This article is a follow up to Becky’s January article, Trading in Ski Boots for Sandals: Winter Adventures for Farmers (Part 1) in which she wrote about the role that travel plays in her career as a farmer. She just returned from Myanmar, and reflects on her experience.
“Watermelon,” our trekking guide, Win, said as he pointed at the fields of bumpy white plastic. “All going to China.” I paused, lifted my camera and zoomed in on a woman moving down the field with a bucket of water and a cup, ladling water into each hole in the endless rows of plastic. My travel partner, Amy, leaned towards my ear, “You should show that photo to your staff next time they have to irrigate – no one will ever complain again.”
I nodded, watching as one scoop followed the next, thousands of feet and hundreds of beds still needing water in the midst of the dry season in Northern Myanmar. The field was dotted with people, mostly women, wrapped in longis (traditional skirts) and pointed bamboo hats. One man moved down the field, also in a longi, but with a backpack sprayer, the wand hovering over each tiny transplant. I gazed, partially transfixed by the mere sight of the first production farm we’d seen on our travels through Myanmar. But what truly amazed me was the human labor that went into a farm of such scale in this isolated country. No tractors, no irrigation, no mechanized spraying or transplanting or weeding – just acres and acres of crops, dozens and dozens of people, and one huge country to the north willing to import truckloads of cheap watermelon.
Reflections on Farm Culture in Myanmar
Farming – and life in Myanmar – is a tangled web of tradition, politics, climate, religion, clashing ethnicities, and economic incongruities that I can only vaguely unravel. It’s impossible to dip into an entirely different world (or really, the other side of the world) for three weeks and imagine that anything will make much sense; nothing is really clear when the language is indecipherable curvy symbols, the men wear skirts, there are gold plated temples all over the landscape, it’s dusty and 90 degrees in January, fresh avocados cost 15 cents, and just because you are fair-skinned people treat you like an eccentric celebrity.
My time in Myanmar left me with two overarching and contradictory feelings: first, how utterly chaotic and wild everything feels. Crossing streets in the cities is a harrowing sprint; bus rides aren’t complete without someone vomiting; monks in maroon robes are everywhere, parading barefoot down streets with wooden bowls; you must remember to walk clockwise around the temples and not to point your feet at the Buddha; food is some stewy combination of MSG and fish paste (“it all tastes like low-tide” a weary foreigner told me); and every single function of daily life for locals involves an enormous amount of physical work.
But I had another distinct feeling as I traveled in this far away place, and that is of utter familiarity and comfort. People are humans wherever you go; there is something in a smile or a wave, in watching a parent smooth a child’s hair, or in having a construction worker say stereotypical things as you walk by – all of which feels utterly rooted in our humanness. But what was even more grounding to me is that nearly everyone in Myanmar is a farmer. Contrary to the excitement generated by telling a person in the US what I do for a living, telling a person in Myanmar that I am a farmer held no cache; in fact, it was far more exciting to tell them I was from the USA. (“O-BA-MA!!,” they’d all exclaim.) And although I don’t know what it’s like to live in a bamboo hut where I have to haul water each day and own nothing more mechanized than a water buffalo, I do know what it’s like to work in a field with a group of people and to end that day with a shared meal and laughter sitting by a fire. The thing that is vastly different about my farming life in Vermont and the farming life in Myanmar is that I’ve made a fairly unique choice to learn rural traditions, whereas in Myanmar, there is no conscious radicalism in continuing the work of raising food, the same work that their families have done for generations.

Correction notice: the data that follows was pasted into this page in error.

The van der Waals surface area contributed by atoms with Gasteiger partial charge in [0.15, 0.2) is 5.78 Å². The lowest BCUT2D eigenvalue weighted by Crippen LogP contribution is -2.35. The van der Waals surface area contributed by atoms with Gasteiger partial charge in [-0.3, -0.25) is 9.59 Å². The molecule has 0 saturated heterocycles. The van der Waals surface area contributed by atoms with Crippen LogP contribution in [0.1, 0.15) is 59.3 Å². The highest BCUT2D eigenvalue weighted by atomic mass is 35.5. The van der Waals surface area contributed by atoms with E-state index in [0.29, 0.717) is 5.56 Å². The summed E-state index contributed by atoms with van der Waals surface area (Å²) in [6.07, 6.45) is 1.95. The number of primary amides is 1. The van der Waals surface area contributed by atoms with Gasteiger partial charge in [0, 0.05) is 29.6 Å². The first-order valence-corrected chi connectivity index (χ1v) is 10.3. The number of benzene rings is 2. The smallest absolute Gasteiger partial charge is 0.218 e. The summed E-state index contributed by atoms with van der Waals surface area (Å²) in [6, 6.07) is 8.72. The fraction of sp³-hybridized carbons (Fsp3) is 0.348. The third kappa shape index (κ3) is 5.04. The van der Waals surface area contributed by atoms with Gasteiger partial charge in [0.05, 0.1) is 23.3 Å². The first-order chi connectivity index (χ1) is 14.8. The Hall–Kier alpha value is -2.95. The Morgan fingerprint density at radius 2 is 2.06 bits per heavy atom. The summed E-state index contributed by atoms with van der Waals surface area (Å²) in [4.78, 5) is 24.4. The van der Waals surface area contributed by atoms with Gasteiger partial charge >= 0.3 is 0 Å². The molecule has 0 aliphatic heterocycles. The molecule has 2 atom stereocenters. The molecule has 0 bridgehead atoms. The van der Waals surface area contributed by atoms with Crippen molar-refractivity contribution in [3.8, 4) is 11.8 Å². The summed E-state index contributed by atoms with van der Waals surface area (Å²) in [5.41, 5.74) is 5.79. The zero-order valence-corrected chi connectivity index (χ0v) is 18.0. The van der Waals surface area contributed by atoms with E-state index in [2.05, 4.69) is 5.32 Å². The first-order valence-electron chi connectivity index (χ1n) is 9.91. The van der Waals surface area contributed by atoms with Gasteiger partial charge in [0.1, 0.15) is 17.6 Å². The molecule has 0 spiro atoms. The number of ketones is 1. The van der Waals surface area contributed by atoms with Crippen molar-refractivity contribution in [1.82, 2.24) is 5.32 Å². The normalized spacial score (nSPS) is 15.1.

On a four-day walk we took from the town of Kalaw to Inle Lake, our guide was a 24-year-old woman named Nom-Kin, whose family was Pa-O, an ethnic tribe that lives in the hills of eastern Myanmar. When we excitedly learned that her family’s village was near the route of our walk, we convinced Nom-Kin to bring us to her parents’ home for the night. The miles leading up to the village passed through rolling fields of chilies that had recently been harvested. The few stranded peppers were small and desiccated on the plants (indeed, everything, including my skin, was desiccated in the middle of the dry season). Some of the fields were recently plowed (a one-bottom plow attached to a water buffalo), and we walked by fields in various stages of preparation for the next crop. Nom-Kin told me that each year, farmers planted two crops; the chilies would be followed by rice (planted at the beginning of the rainy season), and the following year that would be followed by sesame, and then potatoes. In some fields, tidy piles of composted manure waited to be incorporated; in other fields, dozens of people were hacking at the land with hoes, preparing the land for planting.